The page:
The first UK solo exhibition honouring the work of the legendary Malian photographer, Malick Sidibé is currently showing at Somerset House
in London. Often affectionately referred to as ‘the eye of Bamako’ Sidibé was one of Africa’s and indeed the world’s foremost photographers of the 20th Century, renowned for his iconic black and white images of ’60s and ’70s Mali that captured a youthful generation reveling in the freedom, confidence, and hope of independence. Images through which Sidibé created a valuable archive of modern Mali. Malick Sidibe’s death aged 80, in April this year marked the end of a life privileged to capture a period of the changing social culture of his city Bamako, and in the process leave behind a legacy that has and will continue to enrich lives long into the future.
[Image credit: Nuit de Noel, Happy Club, 1963, Malick Sidibé via Somerset House]
Blind in one eye from childhood Malick Sidibé started out in the jewellery trade, before taking up an apprenticeship with one of Bamako’s leading society photographer. Opening the doors to his studio, Studio Malick in 1958 in Mali’s capital city, Bamako, Sidibé started out as a roving photographer riding his bike through the city, stopping to take images of party-goers resplendent in their best threads as they headed out for nights on the town and getting down on the dance floors of the many parties and nightclubs that popped up all over the city.
The ’70s saw an increase in his studio portraiture. Having adopted a more informal, playful approach to studio photography than what was currently practiced at the time Studio Malick became popular with the city’s youth as a place where creative narratives in a world of make-believe could be played out and captured for posterity on film. Decades later Malick Sidibé’s images have given us something to treasure, a window into an era and the lives of those who were there to witness and be a part of it.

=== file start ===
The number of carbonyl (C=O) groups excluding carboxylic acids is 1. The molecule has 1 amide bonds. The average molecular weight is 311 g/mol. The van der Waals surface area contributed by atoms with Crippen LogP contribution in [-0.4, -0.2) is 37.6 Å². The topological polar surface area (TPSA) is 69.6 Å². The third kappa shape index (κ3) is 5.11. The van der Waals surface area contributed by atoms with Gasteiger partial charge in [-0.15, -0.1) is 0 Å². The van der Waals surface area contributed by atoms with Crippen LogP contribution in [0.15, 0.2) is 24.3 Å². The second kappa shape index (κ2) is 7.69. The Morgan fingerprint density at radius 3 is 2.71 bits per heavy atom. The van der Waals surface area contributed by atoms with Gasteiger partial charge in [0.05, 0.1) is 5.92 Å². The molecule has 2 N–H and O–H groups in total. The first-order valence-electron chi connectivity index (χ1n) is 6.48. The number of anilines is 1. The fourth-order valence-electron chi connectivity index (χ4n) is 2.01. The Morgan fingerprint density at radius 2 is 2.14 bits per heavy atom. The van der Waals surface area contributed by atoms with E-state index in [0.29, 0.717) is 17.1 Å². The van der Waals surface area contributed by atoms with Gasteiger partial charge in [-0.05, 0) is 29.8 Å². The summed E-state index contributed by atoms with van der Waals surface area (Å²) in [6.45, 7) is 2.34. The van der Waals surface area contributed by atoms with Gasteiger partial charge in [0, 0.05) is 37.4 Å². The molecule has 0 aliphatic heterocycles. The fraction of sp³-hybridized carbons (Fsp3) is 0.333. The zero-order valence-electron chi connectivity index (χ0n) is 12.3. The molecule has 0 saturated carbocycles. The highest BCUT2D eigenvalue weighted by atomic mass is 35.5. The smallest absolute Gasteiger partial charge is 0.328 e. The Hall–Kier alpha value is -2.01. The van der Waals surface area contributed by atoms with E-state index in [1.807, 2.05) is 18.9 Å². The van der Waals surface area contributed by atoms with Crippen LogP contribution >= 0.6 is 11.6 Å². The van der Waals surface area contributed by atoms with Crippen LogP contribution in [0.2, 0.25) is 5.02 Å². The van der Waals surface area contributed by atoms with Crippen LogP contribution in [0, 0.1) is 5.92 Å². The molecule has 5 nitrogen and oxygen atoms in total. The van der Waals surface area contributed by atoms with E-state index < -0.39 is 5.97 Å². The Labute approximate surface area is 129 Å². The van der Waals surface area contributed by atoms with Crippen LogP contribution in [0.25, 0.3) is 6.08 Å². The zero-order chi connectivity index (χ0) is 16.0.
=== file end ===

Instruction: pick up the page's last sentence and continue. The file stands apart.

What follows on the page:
[Image credit: Dansez le Twist, 1965, Malick Sidibé via Somerset House]
International recognition came in the latter half of Malick Sidibé’s career, when his work was presented to international audiences for the first time in the ’90s. Sidibé’s work soon began to earn awards and accolades, including the prestigious Infinity award for lifetime achievement at the International Center of Photography in New York in 2008. His prints continue to be snapped by art collectors, in addition to forming part of permanent gallery collections across the world.
[Image credit: Toute la famille en moto, 1962,
Photograph: © Malick Sidibé Courtesy Galerie MAGNIN-A, Paris via The Guardian]
The Somerset House exhibition of the life and work of Malick Sidibé is accompanied by a curated soundtrack that captures the spirit of the images, pulling you in and making you feel as if you were a part of the action.
[Image credits: The two middle images were sourced via Somerset House
and the first and last image via The Guardian website
. If downloaded and used elsewhere please credit accordingly.]